Physical properties of soil are divided into texture and structure. Soil texture is a physical measurement of the percentage of sand, silt, and clay particles in a soil (as determined by grain size, with sandy soils being the largest and clay the smallest). It is a given, and cannot be altered (see more in Unit 2.1, Soil Physical Properties).
Sandy soils usually feature low nutrient- and water-holding capacity and an associated lower organic matter content. On the plus side, sandy soils drain well, warm quickly, and allow early cultivation and planting in the spring. Clay soils are the opposite: they carry high levels of nutrients and water, but are often difficult to work.
You can determine soil texture by a simple field “feel” test called ribboning, or have it measured with a lab soil test. Soil structure refers to the arrangement of individual soil particles (sand, silt, clay) into aggregates or “clumps”; ideally, it takes the form of a granular or crumb structure, much like the cross section of a loaf of good whole grain bread.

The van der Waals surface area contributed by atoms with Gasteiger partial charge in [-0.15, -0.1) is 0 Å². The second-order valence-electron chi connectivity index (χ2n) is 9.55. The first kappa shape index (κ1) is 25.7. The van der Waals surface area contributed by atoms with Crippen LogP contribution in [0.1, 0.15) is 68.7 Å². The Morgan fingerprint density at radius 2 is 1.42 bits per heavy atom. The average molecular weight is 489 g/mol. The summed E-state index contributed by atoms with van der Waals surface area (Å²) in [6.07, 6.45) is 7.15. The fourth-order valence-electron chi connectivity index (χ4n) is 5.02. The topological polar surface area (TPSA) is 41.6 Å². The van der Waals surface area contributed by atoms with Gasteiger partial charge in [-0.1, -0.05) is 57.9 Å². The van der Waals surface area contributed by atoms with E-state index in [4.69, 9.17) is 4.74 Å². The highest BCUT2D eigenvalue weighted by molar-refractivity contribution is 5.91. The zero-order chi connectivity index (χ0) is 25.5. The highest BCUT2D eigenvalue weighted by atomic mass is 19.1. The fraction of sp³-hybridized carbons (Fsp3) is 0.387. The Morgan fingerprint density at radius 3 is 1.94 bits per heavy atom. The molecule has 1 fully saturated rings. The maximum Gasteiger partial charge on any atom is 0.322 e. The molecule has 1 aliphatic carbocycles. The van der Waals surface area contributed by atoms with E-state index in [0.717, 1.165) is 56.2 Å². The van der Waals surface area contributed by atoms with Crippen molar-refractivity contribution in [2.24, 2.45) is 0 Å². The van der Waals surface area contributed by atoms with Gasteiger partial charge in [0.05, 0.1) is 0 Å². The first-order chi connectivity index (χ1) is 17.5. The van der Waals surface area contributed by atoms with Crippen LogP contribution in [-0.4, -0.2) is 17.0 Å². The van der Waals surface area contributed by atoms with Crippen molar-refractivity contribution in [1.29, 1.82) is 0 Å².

Such a structure features an amalgamation of small, intermediate, and large, stable aggregates. Some major contributors to stable aggregates and good soil structure are: • The addition of organic matter—fresh, as green manures, and stabilized, as finished compost.
Organic matter is a feedstock for soil microorganisms that break down the organic materials and in the process exude mucilaginous glues and slimes that help bind soil particles into stable aggregates. Plant roots, both living and decomposed, also contribute “binding” substances to the system. • Timely and skilled cultivation techniques— rough plowing or digging physically forces soil particle contacts, beginning the process of aggregation.
Organic matter contributes to stabilizing the aggregates that form. Note: Too much cultivation (especially secondary cultivation, or pulverizing) damages soil structure, as does working a soil when it’s too wet. See details about cultivation in Unit 1.2, Garden and Field Tillage and Cultivation. Chemical properties of a soil measure its nutrient-carrying capacity and pH (acidity; see Unit 2.2, Chemical Properties of Soil). These are best determined by a soil test.